Solomon Asch, an American psychologist, conducted what is now considered a classic experiment in social psychology about conformity.
Asch told the participants that the purpose of the experiment was to test one’s visual abilities. The real purpose was to test levels of conformity in group situations. There was a group of eight participants in each trial; however, seven of these were confederates, meaning that they knew the real purpose of the experiment but they pretended to be participants. The group was then given two images. One was an image of three lines of varying length and the other was an image of one line which matched the length of one of the lines in the first picture:
They were presented with variations of these images several times. The participants had to say which lines matched in length in the two images that were presented. They had to give their answers aloud. The real participant always answered last. At first, the confederates gave the correct answers as to which of the lines were matching in length. After a few trials, however, they unanimously started giving the incorrect answer to see if this would affect what the real participant said. There were 18 trials in total. The confederates gave wrong answers on 12 of those trials, which were called the ‘critical trials.’ If everyone was giving the wrong answer, would you do the same? Would you start doubting your visual abilities? Or would you hold your ground and give the answer you believe to be correct regardless of the group?
The results of the experiment revealed that one third of the participants conformed with the confederates on the critical trials even though the answers the confederates were giving were clearly wrong. Over the 12 critical trials approximately 75% of participants conformed at least once and 25% of participant never conformed. In the control condition, the participants were asked to write down the correct match between the lines, without sharing their answers with the group. The results showed that the participants were very accurate, giving the correct answers 98 percent of the time. Therefore, the reason as to why they conformed could not be that they were unable to make accurate judgments themselves.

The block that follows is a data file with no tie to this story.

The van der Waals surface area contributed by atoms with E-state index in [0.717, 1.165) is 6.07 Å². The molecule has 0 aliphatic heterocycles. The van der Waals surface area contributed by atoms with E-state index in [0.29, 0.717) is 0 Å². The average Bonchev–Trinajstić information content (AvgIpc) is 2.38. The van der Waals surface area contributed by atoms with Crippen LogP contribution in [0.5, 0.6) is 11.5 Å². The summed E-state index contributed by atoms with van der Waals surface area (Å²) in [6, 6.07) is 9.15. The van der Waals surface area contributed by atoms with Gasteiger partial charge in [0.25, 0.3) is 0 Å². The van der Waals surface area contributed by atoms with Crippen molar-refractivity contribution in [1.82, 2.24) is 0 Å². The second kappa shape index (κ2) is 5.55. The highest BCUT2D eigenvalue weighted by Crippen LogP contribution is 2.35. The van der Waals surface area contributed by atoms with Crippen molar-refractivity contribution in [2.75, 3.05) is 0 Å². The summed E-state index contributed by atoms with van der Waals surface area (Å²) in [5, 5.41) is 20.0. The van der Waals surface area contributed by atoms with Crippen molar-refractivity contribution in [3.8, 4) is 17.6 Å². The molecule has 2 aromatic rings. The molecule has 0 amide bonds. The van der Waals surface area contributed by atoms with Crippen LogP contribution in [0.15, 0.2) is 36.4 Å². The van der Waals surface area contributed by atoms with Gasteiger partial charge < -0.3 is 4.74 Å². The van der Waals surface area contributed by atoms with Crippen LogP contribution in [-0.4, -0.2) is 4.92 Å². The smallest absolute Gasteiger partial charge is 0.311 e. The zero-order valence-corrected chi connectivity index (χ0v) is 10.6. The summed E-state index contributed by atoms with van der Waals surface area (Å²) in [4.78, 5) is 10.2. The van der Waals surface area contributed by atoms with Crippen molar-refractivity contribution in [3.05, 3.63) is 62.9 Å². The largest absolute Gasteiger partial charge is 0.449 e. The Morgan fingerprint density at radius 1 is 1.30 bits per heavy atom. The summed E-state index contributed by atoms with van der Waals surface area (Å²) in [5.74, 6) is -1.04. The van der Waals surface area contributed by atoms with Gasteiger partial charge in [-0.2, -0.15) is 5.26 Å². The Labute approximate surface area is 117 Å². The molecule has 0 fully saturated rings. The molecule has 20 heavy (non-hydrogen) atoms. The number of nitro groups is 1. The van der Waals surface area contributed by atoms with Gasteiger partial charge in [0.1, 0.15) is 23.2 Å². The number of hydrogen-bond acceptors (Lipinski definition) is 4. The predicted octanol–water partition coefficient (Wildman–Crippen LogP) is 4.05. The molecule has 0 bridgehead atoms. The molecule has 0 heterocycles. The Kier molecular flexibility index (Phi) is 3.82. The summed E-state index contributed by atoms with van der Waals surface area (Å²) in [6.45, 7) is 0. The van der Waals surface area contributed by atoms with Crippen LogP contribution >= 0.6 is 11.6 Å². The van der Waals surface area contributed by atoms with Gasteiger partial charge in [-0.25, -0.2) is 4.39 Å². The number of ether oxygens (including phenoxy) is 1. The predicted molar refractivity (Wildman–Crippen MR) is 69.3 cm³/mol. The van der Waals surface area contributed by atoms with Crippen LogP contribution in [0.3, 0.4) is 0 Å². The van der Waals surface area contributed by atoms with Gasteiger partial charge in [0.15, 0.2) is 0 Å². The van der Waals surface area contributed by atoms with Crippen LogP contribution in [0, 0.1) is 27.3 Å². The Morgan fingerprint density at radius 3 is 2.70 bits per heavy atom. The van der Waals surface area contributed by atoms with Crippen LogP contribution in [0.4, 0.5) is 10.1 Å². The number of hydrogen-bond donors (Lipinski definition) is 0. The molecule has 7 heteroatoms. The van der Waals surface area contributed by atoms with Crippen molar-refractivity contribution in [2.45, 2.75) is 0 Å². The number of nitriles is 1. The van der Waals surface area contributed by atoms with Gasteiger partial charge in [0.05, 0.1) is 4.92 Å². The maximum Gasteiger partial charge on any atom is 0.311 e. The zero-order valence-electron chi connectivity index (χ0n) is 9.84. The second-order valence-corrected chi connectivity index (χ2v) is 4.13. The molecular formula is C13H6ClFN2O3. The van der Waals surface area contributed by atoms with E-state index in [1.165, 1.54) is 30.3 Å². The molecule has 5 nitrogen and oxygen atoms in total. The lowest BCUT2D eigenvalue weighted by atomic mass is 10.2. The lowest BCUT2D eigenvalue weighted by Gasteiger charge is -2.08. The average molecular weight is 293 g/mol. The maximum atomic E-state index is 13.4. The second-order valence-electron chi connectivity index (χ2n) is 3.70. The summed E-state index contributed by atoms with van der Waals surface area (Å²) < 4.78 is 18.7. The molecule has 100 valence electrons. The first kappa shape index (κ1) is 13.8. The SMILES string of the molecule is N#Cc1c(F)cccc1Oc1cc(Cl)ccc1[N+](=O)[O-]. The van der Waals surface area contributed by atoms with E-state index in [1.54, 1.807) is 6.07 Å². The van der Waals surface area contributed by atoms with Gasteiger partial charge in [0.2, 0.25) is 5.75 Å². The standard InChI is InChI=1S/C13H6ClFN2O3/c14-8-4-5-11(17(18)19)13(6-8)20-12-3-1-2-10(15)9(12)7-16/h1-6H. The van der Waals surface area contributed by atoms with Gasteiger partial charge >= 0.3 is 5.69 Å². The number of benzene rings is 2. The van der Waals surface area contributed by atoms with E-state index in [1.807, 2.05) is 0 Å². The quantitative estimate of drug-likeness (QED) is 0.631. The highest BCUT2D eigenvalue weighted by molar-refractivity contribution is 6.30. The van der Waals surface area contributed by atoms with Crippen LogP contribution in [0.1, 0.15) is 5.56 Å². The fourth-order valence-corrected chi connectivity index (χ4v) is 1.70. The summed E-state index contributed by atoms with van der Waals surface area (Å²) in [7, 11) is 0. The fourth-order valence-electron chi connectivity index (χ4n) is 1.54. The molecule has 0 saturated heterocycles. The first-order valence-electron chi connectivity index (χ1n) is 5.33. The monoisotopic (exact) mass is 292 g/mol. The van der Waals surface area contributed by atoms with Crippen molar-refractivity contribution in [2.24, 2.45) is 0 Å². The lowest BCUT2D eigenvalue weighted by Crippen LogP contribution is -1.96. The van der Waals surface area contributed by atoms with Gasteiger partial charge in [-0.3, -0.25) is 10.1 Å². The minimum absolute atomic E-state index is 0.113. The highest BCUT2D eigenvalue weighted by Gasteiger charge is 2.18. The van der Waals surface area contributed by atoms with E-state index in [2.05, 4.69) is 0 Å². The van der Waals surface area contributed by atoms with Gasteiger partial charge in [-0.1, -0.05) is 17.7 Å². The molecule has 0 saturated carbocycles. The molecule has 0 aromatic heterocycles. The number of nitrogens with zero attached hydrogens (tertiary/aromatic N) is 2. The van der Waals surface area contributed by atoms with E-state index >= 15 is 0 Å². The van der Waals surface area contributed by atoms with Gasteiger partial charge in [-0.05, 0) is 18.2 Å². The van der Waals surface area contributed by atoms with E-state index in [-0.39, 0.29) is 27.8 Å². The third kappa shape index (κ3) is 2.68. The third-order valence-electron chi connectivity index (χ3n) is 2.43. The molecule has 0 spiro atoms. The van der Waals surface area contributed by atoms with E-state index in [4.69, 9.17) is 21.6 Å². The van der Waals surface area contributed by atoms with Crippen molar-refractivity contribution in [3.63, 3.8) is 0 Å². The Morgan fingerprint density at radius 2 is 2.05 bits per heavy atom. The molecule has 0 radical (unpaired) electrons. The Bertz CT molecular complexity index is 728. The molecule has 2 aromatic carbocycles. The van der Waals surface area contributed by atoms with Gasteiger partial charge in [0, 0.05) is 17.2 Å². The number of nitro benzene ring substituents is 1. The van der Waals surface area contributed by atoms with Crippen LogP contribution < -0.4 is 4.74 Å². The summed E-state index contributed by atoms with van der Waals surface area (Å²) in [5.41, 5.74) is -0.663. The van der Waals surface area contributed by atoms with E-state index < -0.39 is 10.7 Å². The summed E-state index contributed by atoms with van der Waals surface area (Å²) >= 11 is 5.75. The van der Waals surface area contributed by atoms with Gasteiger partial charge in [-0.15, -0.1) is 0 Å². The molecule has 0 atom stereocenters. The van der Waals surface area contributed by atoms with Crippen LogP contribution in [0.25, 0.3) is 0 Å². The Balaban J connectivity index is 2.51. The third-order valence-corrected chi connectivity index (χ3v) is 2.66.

So why did they conform? When they were asked this question after the experiment, the participants gave one of two reasons. The first is that they feared facing ridicule and wanted to fit in with the group. This is called normative influence. The second reason was that many of the participants actually thought the confederates were correct and were better informed, so they went along with them. This is called informational influence.
There are some criticisms of this experiment. Since the experiment was conducted in lab settings, it is not generalizable to real-world situations. Therefore, it is low on ecological validity. Stimuli in the real world are more ambiguous than those in a lab setting. When stimuli are vague and confusing, conformist behaviours tend to increase since people are unsure of themselves and don’t wish to appear incompetent in front of others. Another criticism was that the participants were all male and from the same age group; therefore, the results cannot be generalized to the rest of the population. Furthermore deception was used to trick the participants into believing the experiment was a vision test. Nonetheless, this was essential for the experiment.
Variations of this experiment have been conducted showing that certain factors can increase or decrease the pressure to conform in groups. For instance, if the size of the group is small, conformity decreases. If there are four or more members in a group, it increases. Also if one of the confederates gave a different answer from the majority, conformity can be reduced by as much as 80 percent. As stated before, if the task becomes more difficult or ambiguous, conformity increases. This is because we look to others to reduce uncertainty. Finally the status of the members is an important factor. When the members of the group are perceived to be high status individuals, the levels of conformity rise.
Although the participants did not know each other and were not friends, they still felt the need to belong to the group and be accepted. While these are basic human needs, we should also realize that we can be accepted for who we are, even if we are different from the crowd. In a lab setting when you are just deciding which lines match, the consequences are minimal. However, conformity can have more serious consequences in the real world, especially since levels of conformity are presumed to be much higher in real world situations than in laboratory settings. As Rollo May, an American existential psychologist, said, “The opposite of courage in our society is not cowardice, it is conformity.”
Cherry, K. (n.d.). The Asch Conformity Experiments. About.com. Retrieved August 28, 2013, from, http://psychology.about.com/od/classicpsychologystudies/p/conformity.htm
HeroicImaginationTV. (February 19, 2012). Asch Conformity Experiment. Retrieved August 28, 2013, from http://www.youtube.com/watch?v=NyDDyT1lDhA
McLeod, S. A. (2008). Asch Experiment – Simply Psychology. Retrieved from http://www.simplypsychology.org/asch-conformity.html
Image credit: tarykettle. (October 1, 2012). Are you ready to stand out from the crowd? Florida-Media. Retrieved August 28, 2013, from, http://florida-media-link.com/stand-out-from-the-crowd/